Ahh VAT – another one of those labyrinthine HMRC schemes that seems more designed to baffle and enrage than to help business owners.

Although the ins and outs may be tricky to grasp for first-timers, the sooner you get your head around the HMRC VAT system the sooner you can benefit from it.

First things first – what is VAT?

VAT – or Value Added Tax – is a tax charged on most goods and services in the UK and some in the EU. When you buy a product that is eligible for VAT in a shop, for example, it will be automatically added on top.

There are three rates of VAT which are applied to goods and services. Standard Rate (currently 20%), Reduced Rate (currently 5%) and Zero Rated (0%, obviously). Items may also be exempt (or ‘outside the scope’) of VAT.

“Aren’t 0% VAT and VAT exempt the same thing?”, you may be asking. Well, no – a 0% VAT rate means you can still reclaim costs in your HMRC VAT return, whereas with a VAT-exempt item you cannot.

Some examples of goods and services and their VAT rates:

Standard Rate Reduced Rate Zero Rated Exempt
Web Design services Energy efficiency materials (insulation etc.) Books Most financial services
Electronics (laptops, smartphones etc.) Domestic utilities (gas, electricity etc.) Newspapers Insurance
Consultancy Nicotine patches Protective clothing (helmets, boots etc.) Lottery tickets
Photography services Property renovations and alterations Printing of brochures Funeral costs
Purchasing software of software licenses Sanitary products Buying a helicopter! Houseboat moorings
Majority of other goods and services Children’s car seats Most construction activities Postage stamps

More information on VAT for businesses can be found here.

Standard Rate vs Flat Rate schemes

If and when you register for VAT you have two choices of schemes. The first, Standard Rate, involves manually reclaiming VAT on every eligible item you buy or sell. The second, Flat Rate, is open to businesses with a turnover less than £150,000 and was introduced to simplify the VAT process for freelancers, contractors and small businesses.

On the Flat Rate scheme you will simply apply an HMRC-mandated rate to your turnover based on your sector. Common Flat Rate rates for one-person businesses include –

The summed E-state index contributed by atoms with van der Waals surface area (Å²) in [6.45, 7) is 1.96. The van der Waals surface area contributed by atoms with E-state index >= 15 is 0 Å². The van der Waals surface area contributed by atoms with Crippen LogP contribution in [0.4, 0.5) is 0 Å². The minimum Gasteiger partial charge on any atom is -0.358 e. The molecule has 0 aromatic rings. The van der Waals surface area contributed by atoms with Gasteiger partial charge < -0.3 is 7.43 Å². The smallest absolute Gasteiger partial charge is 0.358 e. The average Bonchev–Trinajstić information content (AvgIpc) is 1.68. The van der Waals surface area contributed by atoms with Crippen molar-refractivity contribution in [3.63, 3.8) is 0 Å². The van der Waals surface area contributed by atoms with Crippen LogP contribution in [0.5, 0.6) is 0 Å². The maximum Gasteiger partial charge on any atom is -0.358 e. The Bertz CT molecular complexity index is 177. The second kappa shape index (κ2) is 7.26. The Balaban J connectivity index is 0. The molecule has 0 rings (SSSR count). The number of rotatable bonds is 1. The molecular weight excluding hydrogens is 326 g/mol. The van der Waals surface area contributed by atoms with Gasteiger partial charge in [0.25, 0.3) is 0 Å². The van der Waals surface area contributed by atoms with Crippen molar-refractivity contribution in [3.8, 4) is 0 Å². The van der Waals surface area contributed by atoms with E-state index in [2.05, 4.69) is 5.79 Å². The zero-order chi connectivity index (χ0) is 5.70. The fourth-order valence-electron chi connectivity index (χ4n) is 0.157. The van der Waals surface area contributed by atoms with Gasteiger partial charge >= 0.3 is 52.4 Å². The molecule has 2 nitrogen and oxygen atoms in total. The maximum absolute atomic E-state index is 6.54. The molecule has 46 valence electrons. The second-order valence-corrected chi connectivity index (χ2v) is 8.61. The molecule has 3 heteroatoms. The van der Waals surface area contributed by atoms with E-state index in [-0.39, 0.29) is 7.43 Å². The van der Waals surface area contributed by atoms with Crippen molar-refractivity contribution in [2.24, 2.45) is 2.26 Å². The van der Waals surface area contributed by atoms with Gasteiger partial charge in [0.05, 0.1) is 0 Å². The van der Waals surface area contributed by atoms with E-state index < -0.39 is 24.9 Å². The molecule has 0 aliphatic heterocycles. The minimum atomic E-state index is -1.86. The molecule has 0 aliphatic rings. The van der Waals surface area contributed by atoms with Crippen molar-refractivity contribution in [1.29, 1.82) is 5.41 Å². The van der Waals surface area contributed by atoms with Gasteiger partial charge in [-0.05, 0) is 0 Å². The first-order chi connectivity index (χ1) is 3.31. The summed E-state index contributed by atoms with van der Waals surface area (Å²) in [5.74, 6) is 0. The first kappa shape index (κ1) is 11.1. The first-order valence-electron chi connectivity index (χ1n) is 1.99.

Sector Rate
IT Consultancy 14.5%
Photography 11%
Journalism 12.5%
Accountancy 14.5%
Computer Repair 12.5%
Other B2B services 12%
Any other service 12%

To make the Flat Rate scheme even more appealing, HMRC allow new registrants to apply a 1% discount to their rate for their first year of registration.

You can see a full list of sectors and their associated rates here.

Who can register for VAT?

There is a common misconception that only people operating their own limited company can register for VAT, when actually VAT registration is open to anyone; sole trader or limited. You can voluntarily register whenever you like, however there comes a point when legally you must register.

When should I register for VAT?

Registration is mandatory if your turnover for the past year has exceeded the VAT registration  threshold (see the current threshold here). It’s important to note this is calculated on a rolling basis, so we’re talking about your turnover in the twelve months directly preceding the current month, not in the last financial year.

If you know your turnover will reach the threshold soon, you should allow enough time to register beforehand. If you fail to notify HMRC in time, you may be liable for a penalty!

There are some situations in which it may be beneficial to register voluntarily before you hit the threshold.

Why would I consider voluntary VAT registration?

  • You can reclaim the VAT on your expenses (Standard Rate scheme only)
  • There are potential savings to be made by being VAT registered (Flat Rate scheme only)
  • If your clients are large companies who are themselves VAT registered, registering could be advantageous. They will be used to seeing prices inclusive of VAT, and will be able to reclaim the VAT.
    • It may make you more credible in the eyes of your clients, in the same way that having a limited company makes you appear more ‘professional’.

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Why might I not want to register voluntarily?

  • If your clients are smaller companies and not VAT registered themselves, the addition of VAT may make you seem more expensive. Registering for VAT requires you add 20% to your invoices, and if your client isn’t VAT Registered, they cannot reclaim this
  • With VAT registration comes additional responsibility. You are required to complete and file a VAT return, usually every three months. If a return is late, there will be a penalty from HMRC
  • When you are VAT registered there is a potentially increased difficulty in keeping track of your cashflow and profit

How do I report VAT?

For VAT Registered business, a tax return is required (usually every quarter) to tell HMRC how much VAT you have paid and received. All VAT Returns are filed online, and can usually be handled by your accounting software. Depending on your expenditure you may have to make a VAT payment to HMRC, or be owed a VAT refund.